The experience I got during this period was a great help 9 years later when I was assigned as 6th Marines TOWs maintenance liaison. By then I could do a fairly thorough preventive maintenance inspection of an M-151 in about 20 minutes if I didnít check any of the drive system fluids other than the engine.
The M-151 was a pretty simple vehicle to maintain . . . if we had had any brains at all. Unfortunately, over the years I met a lot of people who didnít have a clue.
The first thing necessary for operation was a set of two fairly well charged and maintained 12-volt batteries. These were connected in series to provide the 24 volts that the vehicleís electrical system operated on. Neither one was a Ďspareí. (I actually ran into that mindset once.) Having batteries was not enough. They had to have the proper electrolytic solution in them in order for them to work correctly.
It is not a good idea to urinate in a battery that has low fluid level in a cell. You are supposed to wear acid resistant goggles and gloves whenever you deal with the sulfuric acid mix that we used in batteries at that time. I donít think there is, to this day, any such protective device for human parts that produce urine. DONíT DO IT. It can hurt you and the battery will not work nearly as well afterwards. (You may wonder why I bring this up. Itís because I have found evidence of this practice too often. If your life depends on it, urine can be used to replace several fluids normally required to keep a vehicle operational, or even a person, but it is NOT the best choice. Always be sure that you take everything with you that you could ever possibly need if you go anywhere that is more than a 30 minute crawl from a public telephone.)
Next, the batteries have to be connected to the important parts of the vehicleís electrical system. The best way to connect the batteries to the electrical system is with battery cables. I have, however, seen a lot of strange things in battery boxes, including coat hangers and even field dressings soaked in water. In a combat situation, either one will work, with certain limitations, but neither one is ideal, and either one might cause some real (fatal) problems if not done extremely carefully. Military battery cables usually have closed terminal ends and attach to bolts that are on the opposite end of a battery terminal clamp from the end that attaches to the post. It is easy to tell the difference because the post end has a slot cut in it so that it can act as a clamp when the nut/bolt combination on that end is tightened. Keep in mind that battery terminals clamps are (were) made from lead to reduce the effects of corrosion (between dissimilar metals) between them and the lead battery terminal posts.
Weíve already forgotten one of the most important pieces. All battery terminal clamps should have a rubber shield around them. This is molded piece of rubber that protects the clamp. It has three flat sides. One has a battery post sized hole in it, which needs to be under the terminal clamp when it is put on. There is a short back side needs to be pointed in a convenient direction and an un-pierced top piece that needs to cover the top of the terminal clamp completely. Apparently a lot of M-151 drivers apparently donít think this piece is necessary because I have seen a lot of M-151 battery box covers that have been burned through by battery posts.
The battery box on M-151s used to be under the front passengerís seat, which was pretty crude. The front seats are interchangeable. They have two steel pins through hinges at the front with the front pins secured by cotter pins at the hinge. At the rear, the seat frame is flattened and there is a slot in it to fit over a metal eyelet in the rear. The rear of the seat is ordinarily secured by a wonderful device whose name I canít remember, but it is basically a steel pin with a spring loop that secures it in place. (Spring loaded forward and backwards, unstable in between.) If you donít want anyone skiving your batteries, or your seats, put padlocks through both eyelets.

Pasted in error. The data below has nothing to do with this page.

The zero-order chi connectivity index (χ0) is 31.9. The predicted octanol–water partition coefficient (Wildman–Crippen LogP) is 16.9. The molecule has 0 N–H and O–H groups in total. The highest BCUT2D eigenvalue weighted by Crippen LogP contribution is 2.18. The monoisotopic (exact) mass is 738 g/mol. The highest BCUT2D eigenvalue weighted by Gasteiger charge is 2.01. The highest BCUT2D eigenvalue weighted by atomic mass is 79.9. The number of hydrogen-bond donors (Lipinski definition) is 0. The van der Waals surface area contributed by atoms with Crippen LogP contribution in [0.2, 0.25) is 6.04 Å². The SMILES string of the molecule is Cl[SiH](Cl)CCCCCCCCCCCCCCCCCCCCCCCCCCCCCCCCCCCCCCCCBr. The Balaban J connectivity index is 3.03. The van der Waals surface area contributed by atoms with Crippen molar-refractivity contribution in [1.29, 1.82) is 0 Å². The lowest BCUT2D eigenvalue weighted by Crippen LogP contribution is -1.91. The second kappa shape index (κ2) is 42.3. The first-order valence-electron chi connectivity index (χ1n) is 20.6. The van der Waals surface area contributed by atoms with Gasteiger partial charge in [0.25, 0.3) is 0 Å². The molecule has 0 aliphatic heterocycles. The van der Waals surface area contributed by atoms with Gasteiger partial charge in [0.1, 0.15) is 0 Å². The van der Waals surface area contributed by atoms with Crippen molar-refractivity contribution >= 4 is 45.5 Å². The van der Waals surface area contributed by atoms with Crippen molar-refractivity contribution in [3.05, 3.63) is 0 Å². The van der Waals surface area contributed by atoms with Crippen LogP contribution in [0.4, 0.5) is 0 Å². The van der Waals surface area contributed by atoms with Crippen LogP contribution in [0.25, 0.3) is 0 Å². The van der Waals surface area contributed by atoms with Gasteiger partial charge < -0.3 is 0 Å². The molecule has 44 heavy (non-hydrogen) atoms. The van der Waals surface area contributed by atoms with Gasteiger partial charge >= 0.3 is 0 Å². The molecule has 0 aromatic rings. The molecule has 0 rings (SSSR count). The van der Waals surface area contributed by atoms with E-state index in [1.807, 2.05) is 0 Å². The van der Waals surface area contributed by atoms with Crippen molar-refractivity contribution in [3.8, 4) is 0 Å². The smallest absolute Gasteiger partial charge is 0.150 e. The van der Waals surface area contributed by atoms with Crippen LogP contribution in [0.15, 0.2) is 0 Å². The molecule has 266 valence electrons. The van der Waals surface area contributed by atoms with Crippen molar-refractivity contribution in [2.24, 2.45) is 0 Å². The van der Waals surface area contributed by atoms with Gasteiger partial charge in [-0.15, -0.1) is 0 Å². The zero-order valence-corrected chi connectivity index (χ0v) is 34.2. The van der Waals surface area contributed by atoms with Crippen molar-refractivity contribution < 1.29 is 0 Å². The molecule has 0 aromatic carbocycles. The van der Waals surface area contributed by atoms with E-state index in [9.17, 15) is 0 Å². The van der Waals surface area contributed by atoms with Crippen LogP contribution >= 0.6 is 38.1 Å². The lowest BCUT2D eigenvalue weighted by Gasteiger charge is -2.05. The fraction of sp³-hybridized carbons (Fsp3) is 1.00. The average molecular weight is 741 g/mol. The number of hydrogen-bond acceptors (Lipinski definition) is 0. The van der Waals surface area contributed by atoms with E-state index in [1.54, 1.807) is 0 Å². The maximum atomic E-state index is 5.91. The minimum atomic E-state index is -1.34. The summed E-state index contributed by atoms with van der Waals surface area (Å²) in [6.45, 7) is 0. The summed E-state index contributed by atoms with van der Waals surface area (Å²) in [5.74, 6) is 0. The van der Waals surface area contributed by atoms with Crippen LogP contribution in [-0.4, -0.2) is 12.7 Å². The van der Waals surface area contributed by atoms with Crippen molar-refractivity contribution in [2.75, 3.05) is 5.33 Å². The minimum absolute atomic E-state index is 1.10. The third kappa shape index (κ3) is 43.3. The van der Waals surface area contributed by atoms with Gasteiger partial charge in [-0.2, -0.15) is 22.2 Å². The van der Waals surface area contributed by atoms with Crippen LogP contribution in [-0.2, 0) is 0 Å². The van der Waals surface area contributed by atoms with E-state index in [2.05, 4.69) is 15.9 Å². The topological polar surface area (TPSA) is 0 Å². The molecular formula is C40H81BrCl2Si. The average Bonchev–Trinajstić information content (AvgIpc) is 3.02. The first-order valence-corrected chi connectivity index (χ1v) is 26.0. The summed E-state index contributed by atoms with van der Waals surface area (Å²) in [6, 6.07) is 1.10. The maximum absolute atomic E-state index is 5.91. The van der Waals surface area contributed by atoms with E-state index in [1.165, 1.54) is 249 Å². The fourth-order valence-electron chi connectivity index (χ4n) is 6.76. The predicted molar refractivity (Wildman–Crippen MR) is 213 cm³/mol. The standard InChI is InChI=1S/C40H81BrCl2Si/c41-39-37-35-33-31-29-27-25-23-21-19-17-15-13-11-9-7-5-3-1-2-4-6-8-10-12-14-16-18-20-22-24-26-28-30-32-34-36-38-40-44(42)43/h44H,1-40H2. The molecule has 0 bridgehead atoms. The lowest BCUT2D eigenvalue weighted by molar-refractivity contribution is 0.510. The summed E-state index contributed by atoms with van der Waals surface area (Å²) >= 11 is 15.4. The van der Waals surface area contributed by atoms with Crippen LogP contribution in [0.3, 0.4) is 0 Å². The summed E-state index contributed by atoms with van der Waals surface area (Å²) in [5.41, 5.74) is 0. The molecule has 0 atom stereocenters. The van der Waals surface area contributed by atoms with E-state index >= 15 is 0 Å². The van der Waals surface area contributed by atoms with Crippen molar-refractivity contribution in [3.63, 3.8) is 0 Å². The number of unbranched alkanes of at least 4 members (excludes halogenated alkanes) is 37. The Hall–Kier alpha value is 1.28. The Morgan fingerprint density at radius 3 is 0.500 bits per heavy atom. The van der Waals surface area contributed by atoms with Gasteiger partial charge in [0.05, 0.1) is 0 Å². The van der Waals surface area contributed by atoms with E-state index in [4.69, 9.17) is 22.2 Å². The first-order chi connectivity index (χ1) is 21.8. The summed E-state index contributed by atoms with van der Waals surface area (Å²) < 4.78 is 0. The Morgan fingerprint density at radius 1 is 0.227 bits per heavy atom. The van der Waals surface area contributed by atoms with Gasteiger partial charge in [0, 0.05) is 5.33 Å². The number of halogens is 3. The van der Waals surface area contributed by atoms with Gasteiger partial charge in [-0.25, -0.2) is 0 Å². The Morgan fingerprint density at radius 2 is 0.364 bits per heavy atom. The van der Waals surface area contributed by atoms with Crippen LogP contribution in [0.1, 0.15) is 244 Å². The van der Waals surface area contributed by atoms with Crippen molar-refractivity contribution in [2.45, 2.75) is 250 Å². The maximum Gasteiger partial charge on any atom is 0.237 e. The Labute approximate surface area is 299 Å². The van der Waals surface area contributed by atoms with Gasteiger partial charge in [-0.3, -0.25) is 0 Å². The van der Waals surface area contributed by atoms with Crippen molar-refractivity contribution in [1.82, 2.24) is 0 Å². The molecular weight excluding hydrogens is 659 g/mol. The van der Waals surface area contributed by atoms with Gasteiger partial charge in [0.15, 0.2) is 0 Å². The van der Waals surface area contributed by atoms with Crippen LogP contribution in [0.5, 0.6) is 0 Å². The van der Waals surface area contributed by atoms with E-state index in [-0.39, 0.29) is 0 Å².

The seats themselves are made of tubular metal frames with ĎSí curve spring material welded to them parallel to the width of the vehicle. The seat back is kind of adjustable since there are pins on the ends of the seat back sub frames and three (4?) position brackets under the seat bottom.
Well, that was the long way around, but the gist is that, with or without a passengerís seat, there is very little clearance between the tops of the batteries and the battery box cover. If the battery box cover touches any of the battery connections in the battery box the contact will eventually wear through the rubber coating on the inside of the battery box cover (often removed for no apparent reason) and the batteries short out through the battery box cover. (I wonder why they didnít make the battery box covers out of something non-conductive?) Donít stuff your goodies under the passengerís seat in an M-151.
The other piece that we forgot was grease. Corrosion kills batteries faster than just about anything else. Always keep your battery terminals and posts covered with a thick coat of grease. This will reduce maintenance time considerably, and it works on civilian equipment as well. By Ďthickí I mean maybe 1/8th of an inch and only on the post and terminal. DO NOT SMEAR GREASE ALL OVER THE TOP OF YOUR BATTERY(IES).
After you are absolutely positive that your batteries are in good shape you might try turning on the master battery switch. It is located on the dashboard just to the right of the three lever light switch. After turning on the master battery switch the indicator of the battery voltage gauge on the instrument panel should be somewhere in the yellow range. (Mine never went into the green unless the engine was running.) Naturally, oil pressure and engine temperature should be on the bottom peg. The fuel gauge should NOT be on the bottom peg, though. (For the moment, turn the master battery switch back off.)